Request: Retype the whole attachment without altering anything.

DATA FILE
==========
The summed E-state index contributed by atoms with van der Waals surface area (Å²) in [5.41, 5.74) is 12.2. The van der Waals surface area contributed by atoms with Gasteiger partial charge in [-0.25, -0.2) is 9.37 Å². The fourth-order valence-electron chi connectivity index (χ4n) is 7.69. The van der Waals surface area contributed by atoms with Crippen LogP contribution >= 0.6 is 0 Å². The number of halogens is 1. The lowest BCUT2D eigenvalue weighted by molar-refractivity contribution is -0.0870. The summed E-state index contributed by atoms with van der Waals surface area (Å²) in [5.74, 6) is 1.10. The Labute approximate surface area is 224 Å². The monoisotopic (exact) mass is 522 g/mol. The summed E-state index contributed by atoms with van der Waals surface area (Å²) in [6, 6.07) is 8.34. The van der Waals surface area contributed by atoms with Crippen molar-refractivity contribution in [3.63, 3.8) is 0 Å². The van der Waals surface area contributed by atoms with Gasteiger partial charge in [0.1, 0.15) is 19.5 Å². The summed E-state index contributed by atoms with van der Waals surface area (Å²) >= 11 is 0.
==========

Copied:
The summed E-state index contributed by atoms with van der Waals surface area (Å²) in [5.41, 5.74) is 12.2. The van der Waals surface area contributed by atoms with Gasteiger partial charge in [-0.25, -0.2) is 9.37 Å². The fourth-order valence-electron chi connectivity index (χ4n) is 7.69. The van der Waals surface area contributed by atoms with Crippen LogP contribution >= 0.6 is 0 Å². The number of halogens is 1. The lowest BCUT2D eigenvalue weighted by molar-refractivity contribution is -0.0870. The summed E-state index contributed by atoms with van der Waals surface area (Å²) in [5.74, 6) is 1.10. The Labute approximate surface area is 224 Å². The monoisotopic (exact) mass is 522 g/mol. The summed E-state index contributed by atoms with van der Waals surface area (Å²) in [6, 6.07) is 8.34. The van der Waals surface area contributed by atoms with Crippen molar-refractivity contribution in [3.63, 3.8) is 0 Å². The van der Waals surface area contributed by atoms with Gasteiger partial charge in [0.1, 0.15) is 19.5 Å². The summed E-state index contributed by atoms with van der Waals surface area (Å²) >= 11 is 0.